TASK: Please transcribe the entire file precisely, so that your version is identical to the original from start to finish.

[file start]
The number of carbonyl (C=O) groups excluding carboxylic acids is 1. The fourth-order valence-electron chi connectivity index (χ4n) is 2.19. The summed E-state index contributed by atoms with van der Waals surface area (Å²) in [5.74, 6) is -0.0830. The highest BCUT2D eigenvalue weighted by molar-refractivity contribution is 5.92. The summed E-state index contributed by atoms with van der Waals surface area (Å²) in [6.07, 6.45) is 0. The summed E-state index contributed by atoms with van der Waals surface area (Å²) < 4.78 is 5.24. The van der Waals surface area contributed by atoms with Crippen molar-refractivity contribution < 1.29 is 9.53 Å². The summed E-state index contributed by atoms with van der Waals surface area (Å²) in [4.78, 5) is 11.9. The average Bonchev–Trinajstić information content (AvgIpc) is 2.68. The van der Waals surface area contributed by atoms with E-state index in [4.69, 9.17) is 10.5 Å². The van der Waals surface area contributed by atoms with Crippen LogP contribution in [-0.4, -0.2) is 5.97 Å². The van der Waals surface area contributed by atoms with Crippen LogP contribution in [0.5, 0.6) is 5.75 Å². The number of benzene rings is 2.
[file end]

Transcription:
The number of carbonyl (C=O) groups excluding carboxylic acids is 1. The fourth-order valence-electron chi connectivity index (χ4n) is 2.19. The summed E-state index contributed by atoms with van der Waals surface area (Å²) in [5.74, 6) is -0.0830. The highest BCUT2D eigenvalue weighted by molar-refractivity contribution is 5.92. The summed E-state index contributed by atoms with van der Waals surface area (Å²) in [6.07, 6.45) is 0. The summed E-state index contributed by atoms with van der Waals surface area (Å²) < 4.78 is 5.24. The van der Waals surface area contributed by atoms with Crippen molar-refractivity contribution < 1.29 is 9.53 Å². The summed E-state index contributed by atoms with van der Waals surface area (Å²) in [4.78, 5) is 11.9. The average Bonchev–Trinajstić information content (AvgIpc) is 2.68. The van der Waals surface area contributed by atoms with E-state index in [4.69, 9.17) is 10.5 Å². The van der Waals surface area contributed by atoms with Crippen LogP contribution in [-0.4, -0.2) is 5.97 Å². The van der Waals surface area contributed by atoms with Crippen LogP contribution in [0.5, 0.6) is 5.75 Å². The number of benzene rings is 2.